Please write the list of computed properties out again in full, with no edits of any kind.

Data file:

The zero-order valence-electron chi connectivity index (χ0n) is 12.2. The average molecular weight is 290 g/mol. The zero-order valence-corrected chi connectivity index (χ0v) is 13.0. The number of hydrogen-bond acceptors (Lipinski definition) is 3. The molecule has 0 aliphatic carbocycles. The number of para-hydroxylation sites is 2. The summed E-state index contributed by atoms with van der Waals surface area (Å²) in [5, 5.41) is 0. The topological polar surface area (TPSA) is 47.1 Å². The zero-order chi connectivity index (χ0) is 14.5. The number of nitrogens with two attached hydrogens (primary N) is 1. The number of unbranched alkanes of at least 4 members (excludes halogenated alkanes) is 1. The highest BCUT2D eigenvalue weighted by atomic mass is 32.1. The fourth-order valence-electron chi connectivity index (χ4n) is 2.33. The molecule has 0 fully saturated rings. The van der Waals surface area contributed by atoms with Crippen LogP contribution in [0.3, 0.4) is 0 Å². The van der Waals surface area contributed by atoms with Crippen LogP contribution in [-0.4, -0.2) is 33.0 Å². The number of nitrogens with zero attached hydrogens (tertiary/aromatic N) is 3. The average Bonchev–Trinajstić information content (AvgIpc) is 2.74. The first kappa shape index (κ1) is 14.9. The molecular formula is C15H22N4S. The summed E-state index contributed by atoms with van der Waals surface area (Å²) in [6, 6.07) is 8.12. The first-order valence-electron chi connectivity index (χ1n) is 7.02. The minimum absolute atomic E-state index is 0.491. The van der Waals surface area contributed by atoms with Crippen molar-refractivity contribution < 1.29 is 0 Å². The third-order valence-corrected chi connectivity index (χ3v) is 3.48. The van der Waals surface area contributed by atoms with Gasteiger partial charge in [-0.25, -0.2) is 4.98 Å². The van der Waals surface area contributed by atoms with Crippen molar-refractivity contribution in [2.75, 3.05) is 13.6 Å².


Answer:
The zero-order valence-electron chi connectivity index (χ0n) is 12.2. The average molecular weight is 290 g/mol. The zero-order valence-corrected chi connectivity index (χ0v) is 13.0. The number of hydrogen-bond acceptors (Lipinski definition) is 3. The molecule has 0 aliphatic carbocycles. The number of para-hydroxylation sites is 2. The summed E-state index contributed by atoms with van der Waals surface area (Å²) in [5, 5.41) is 0. The topological polar surface area (TPSA) is 47.1 Å². The zero-order chi connectivity index (χ0) is 14.5. The number of nitrogens with two attached hydrogens (primary N) is 1. The number of unbranched alkanes of at least 4 members (excludes halogenated alkanes) is 1. The highest BCUT2D eigenvalue weighted by atomic mass is 32.1. The fourth-order valence-electron chi connectivity index (χ4n) is 2.33. The molecule has 0 fully saturated rings. The van der Waals surface area contributed by atoms with Crippen LogP contribution in [0.3, 0.4) is 0 Å². The van der Waals surface area contributed by atoms with Crippen LogP contribution in [-0.4, -0.2) is 33.0 Å². The number of nitrogens with zero attached hydrogens (tertiary/aromatic N) is 3. The average Bonchev–Trinajstić information content (AvgIpc) is 2.74. The first kappa shape index (κ1) is 14.9. The molecular formula is C15H22N4S. The summed E-state index contributed by atoms with van der Waals surface area (Å²) in [6, 6.07) is 8.12. The first-order valence-electron chi connectivity index (χ1n) is 7.02. The minimum absolute atomic E-state index is 0.491. The van der Waals surface area contributed by atoms with Crippen molar-refractivity contribution < 1.29 is 0 Å². The third-order valence-corrected chi connectivity index (χ3v) is 3.48. The van der Waals surface area contributed by atoms with Gasteiger partial charge in [-0.25, -0.2) is 4.98 Å². The van der Waals surface area contributed by atoms with Crippen molar-refractivity contribution in [2.75, 3.05) is 13.6 Å².